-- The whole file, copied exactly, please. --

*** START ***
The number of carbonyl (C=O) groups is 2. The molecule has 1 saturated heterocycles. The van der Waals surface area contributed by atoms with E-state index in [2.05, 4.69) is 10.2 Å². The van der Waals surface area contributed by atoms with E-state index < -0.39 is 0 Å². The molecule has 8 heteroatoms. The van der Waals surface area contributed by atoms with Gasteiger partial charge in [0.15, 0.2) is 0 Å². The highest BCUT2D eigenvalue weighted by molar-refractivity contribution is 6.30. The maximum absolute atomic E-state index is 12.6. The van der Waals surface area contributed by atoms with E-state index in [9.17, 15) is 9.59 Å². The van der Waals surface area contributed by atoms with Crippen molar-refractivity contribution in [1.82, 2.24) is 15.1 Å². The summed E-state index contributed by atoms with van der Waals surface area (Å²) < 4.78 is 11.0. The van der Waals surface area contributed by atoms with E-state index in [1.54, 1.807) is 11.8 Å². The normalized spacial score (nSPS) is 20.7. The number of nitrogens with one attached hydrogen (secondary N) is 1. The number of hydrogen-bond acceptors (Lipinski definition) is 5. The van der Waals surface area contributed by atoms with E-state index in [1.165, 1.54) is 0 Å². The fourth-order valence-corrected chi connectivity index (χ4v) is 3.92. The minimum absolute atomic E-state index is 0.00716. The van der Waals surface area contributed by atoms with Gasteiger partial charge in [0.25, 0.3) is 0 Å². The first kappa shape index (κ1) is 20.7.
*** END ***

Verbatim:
The number of carbonyl (C=O) groups is 2. The molecule has 1 saturated heterocycles. The van der Waals surface area contributed by atoms with E-state index in [2.05, 4.69) is 10.2 Å². The van der Waals surface area contributed by atoms with E-state index < -0.39 is 0 Å². The molecule has 8 heteroatoms. The van der Waals surface area contributed by atoms with Gasteiger partial charge in [0.15, 0.2) is 0 Å². The highest BCUT2D eigenvalue weighted by molar-refractivity contribution is 6.30. The maximum absolute atomic E-state index is 12.6. The van der Waals surface area contributed by atoms with E-state index in [9.17, 15) is 9.59 Å². The van der Waals surface area contributed by atoms with Crippen molar-refractivity contribution in [1.82, 2.24) is 15.1 Å². The summed E-state index contributed by atoms with van der Waals surface area (Å²) < 4.78 is 11.0. The van der Waals surface area contributed by atoms with E-state index in [1.54, 1.807) is 11.8 Å². The normalized spacial score (nSPS) is 20.7. The number of nitrogens with one attached hydrogen (secondary N) is 1. The number of hydrogen-bond acceptors (Lipinski definition) is 5. The van der Waals surface area contributed by atoms with E-state index in [1.165, 1.54) is 0 Å². The fourth-order valence-corrected chi connectivity index (χ4v) is 3.92. The minimum absolute atomic E-state index is 0.00716. The van der Waals surface area contributed by atoms with Gasteiger partial charge in [0.25, 0.3) is 0 Å². The first kappa shape index (κ1) is 20.7.